Doctors removed Russian opposition leader Alexei Navalny from a medically induced coma and say he is “responding to verbal stimuli,” Berlin’s Charité hospital announced Monday.
“The condition of Alexei … has improved. The patient has been removed from his medically induced coma and is being weaned off mechanical ventilation. He is responding to verbal stimuli. It remains too early to gauge the potential long-term effects of his severe poisoning,” Charité hospital said in a statement.
The hospital has been treating Navalny since August 22, when he was airlifted to Germany from Russia after falling ill on a Russian domestic flight from the Siberian city of Tomsk to Moscow. Navalny’s team has accused the Kremlin of poisoning him. The government of President Vladimir Putin has repeatedly denied involvement. German doctors say evidence suggests Navalvy ingested the Soviet-era nerve agent Novichok.
German Chancellor Angela Merkel faces increasing pressure from opposition groups within the country to take a tougher stance over the incident, which Merkel’s government says it has concluded was a Novichok poisoning.
“The incident has put the future of Germany’s ‘Nord Stream 2’ pipeline with Russia in doubt as a growing number of politicians call for support for the project to be withdrawn unless Russia helps to clear up the circumstances around Navalny’s poisoning,” Reuters reported on Monday. The energy project would double the flow of gas from Russia to Europe. On Monday, Merkel’s spokesman said she has not ruled out imposing sanctions on the “Nord Stream 2” pipeline in response to the suspected poisoning.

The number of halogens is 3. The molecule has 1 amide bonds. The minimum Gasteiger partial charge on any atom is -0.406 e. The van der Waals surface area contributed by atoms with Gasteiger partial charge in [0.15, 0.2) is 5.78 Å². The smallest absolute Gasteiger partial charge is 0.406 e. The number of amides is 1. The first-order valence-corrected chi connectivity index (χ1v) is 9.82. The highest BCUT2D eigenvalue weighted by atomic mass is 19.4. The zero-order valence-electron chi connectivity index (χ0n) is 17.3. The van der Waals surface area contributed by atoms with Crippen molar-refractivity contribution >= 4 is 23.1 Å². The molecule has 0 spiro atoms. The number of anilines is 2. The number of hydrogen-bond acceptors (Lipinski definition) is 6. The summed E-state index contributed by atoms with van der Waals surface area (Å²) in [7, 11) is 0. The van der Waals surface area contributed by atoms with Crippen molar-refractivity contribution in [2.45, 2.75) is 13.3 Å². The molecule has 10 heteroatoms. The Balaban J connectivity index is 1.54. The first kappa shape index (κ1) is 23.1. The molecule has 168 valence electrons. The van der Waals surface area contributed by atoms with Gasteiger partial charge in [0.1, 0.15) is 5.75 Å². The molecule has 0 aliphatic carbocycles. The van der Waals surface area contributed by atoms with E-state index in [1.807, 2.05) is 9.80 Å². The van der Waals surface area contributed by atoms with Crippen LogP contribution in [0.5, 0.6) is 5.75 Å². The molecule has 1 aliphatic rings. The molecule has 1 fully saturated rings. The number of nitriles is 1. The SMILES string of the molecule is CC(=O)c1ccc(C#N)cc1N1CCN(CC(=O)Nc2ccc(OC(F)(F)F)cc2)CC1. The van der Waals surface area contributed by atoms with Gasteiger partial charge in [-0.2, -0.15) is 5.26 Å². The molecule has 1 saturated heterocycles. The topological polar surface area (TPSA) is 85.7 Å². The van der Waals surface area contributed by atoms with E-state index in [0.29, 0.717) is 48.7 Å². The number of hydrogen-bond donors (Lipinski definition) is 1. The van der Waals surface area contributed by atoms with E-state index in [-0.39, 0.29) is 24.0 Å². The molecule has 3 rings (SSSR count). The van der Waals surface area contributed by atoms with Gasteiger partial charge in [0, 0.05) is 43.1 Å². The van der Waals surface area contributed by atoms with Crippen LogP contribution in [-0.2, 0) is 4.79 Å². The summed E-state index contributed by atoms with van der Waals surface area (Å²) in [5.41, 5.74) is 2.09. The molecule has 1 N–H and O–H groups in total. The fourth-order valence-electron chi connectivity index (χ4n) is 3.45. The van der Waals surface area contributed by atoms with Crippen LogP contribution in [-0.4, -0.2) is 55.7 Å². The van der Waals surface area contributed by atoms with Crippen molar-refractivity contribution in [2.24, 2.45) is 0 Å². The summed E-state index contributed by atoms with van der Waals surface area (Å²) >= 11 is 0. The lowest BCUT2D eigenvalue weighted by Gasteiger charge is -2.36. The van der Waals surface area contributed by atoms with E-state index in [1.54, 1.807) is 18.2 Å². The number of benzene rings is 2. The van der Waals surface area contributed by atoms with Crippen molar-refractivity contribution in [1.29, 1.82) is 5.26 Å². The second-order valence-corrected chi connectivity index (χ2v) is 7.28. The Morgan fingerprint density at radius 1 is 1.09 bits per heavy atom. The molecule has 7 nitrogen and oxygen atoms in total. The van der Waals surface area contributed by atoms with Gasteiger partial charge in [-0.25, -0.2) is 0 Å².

The Kremlin said on Monday that it was “absurd” to blame Russia for Navalny’s poisoning, according to the BBC.
“Attempts to somehow associate Russia with what happened are unacceptable to us, they are absurd,” Putin’s spokesman, Dmitry Peskov, said. Germany’s assertion that Navalny was poisoned with Novichok “is not backed by evidence,” Russia’s foreign ministry has said, according to the New York Times.
“The chief toxicologist at the Siberian hospital who was the first to treat Navalny, Alexander Sabaev, said he initially suspected poisoning and that he and his colleagues treated him accordingly,” Reuters reported on Sunday.
“Navalny was put on a ventilator and into an induced coma and given the emergency drug atropine,” Sabaev said. This treatment protocol “is in line with usual treatments of Novichok victims,” a medical source allegedly familiar with Navalny’s German test results told Reuters. Atropine is one of the first treatments used to counteract Novichok’s immediate effects, which include slowing heart rate, fluid on the lung, and permanent nerve damage.
Sabaev said he and his fellow doctors changed their minds on the suspected poisoning after Navalny’s test results came back six hours later with no traces of poison in his system.
“As a toxicologist I am sure. There was no Novichok there,” Sabaev said.
Instead of a poisoning, Navalny likely suffered from “a metabolic disorder,” Sabaev said, noting that Navalny’s “blood sugar levels were four times higher than normal and that he had pancreatic problems.” However, Reuters says it interviewed “other Omsk-based medical sources” that dispute Savaev’s “metabolic disorder” diagnosis.